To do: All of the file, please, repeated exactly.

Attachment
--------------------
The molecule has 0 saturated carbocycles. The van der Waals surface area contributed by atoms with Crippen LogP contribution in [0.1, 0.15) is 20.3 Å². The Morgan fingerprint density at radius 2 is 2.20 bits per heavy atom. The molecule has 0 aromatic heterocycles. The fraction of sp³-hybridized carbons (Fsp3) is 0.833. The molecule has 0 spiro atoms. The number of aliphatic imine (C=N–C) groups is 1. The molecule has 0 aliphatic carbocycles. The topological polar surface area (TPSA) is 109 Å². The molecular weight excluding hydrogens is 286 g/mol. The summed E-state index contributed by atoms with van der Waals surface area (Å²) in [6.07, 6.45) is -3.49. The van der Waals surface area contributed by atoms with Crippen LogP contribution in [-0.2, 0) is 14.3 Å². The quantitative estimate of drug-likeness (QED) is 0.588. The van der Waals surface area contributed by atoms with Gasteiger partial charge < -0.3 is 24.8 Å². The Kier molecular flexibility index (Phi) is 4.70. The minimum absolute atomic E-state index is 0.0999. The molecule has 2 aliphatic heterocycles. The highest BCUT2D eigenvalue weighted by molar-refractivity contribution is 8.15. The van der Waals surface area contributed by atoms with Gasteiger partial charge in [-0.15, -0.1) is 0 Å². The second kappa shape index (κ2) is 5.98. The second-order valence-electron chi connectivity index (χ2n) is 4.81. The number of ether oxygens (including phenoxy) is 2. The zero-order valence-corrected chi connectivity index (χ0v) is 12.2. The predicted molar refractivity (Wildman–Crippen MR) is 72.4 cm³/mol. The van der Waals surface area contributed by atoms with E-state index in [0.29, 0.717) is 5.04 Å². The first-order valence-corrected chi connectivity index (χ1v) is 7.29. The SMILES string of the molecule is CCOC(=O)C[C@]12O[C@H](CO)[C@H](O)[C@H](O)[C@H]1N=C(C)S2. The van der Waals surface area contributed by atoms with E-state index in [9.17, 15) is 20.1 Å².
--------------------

The molecule has 0 saturated carbocycles. The van der Waals surface area contributed by atoms with Crippen LogP contribution in [0.1, 0.15) is 20.3 Å². The Morgan fingerprint density at radius 2 is 2.20 bits per heavy atom. The molecule has 0 aromatic heterocycles. The fraction of sp³-hybridized carbons (Fsp3) is 0.833. The molecule has 0 spiro atoms. The number of aliphatic imine (C=N–C) groups is 1. The molecule has 0 aliphatic carbocycles. The topological polar surface area (TPSA) is 109 Å². The molecular weight excluding hydrogens is 286 g/mol. The summed E-state index contributed by atoms with van der Waals surface area (Å²) in [6.07, 6.45) is -3.49. The van der Waals surface area contributed by atoms with Crippen LogP contribution in [-0.2, 0) is 14.3 Å². The quantitative estimate of drug-likeness (QED) is 0.588. The van der Waals surface area contributed by atoms with Gasteiger partial charge < -0.3 is 24.8 Å². The Kier molecular flexibility index (Phi) is 4.70. The minimum absolute atomic E-state index is 0.0999. The molecule has 2 aliphatic heterocycles. The highest BCUT2D eigenvalue weighted by molar-refractivity contribution is 8.15. The van der Waals surface area contributed by atoms with Gasteiger partial charge in [-0.15, -0.1) is 0 Å². The second kappa shape index (κ2) is 5.98. The second-order valence-electron chi connectivity index (χ2n) is 4.81. The number of ether oxygens (including phenoxy) is 2. The zero-order valence-corrected chi connectivity index (χ0v) is 12.2. The predicted molar refractivity (Wildman–Crippen MR) is 72.4 cm³/mol. The van der Waals surface area contributed by atoms with E-state index in [0.29, 0.717) is 5.04 Å². The first-order valence-corrected chi connectivity index (χ1v) is 7.29. The SMILES string of the molecule is CCOC(=O)C[C@]12O[C@H](CO)[C@H](O)[C@H](O)[C@H]1N=C(C)S2. The van der Waals surface area contributed by atoms with E-state index in [9.17, 15) is 20.1 Å².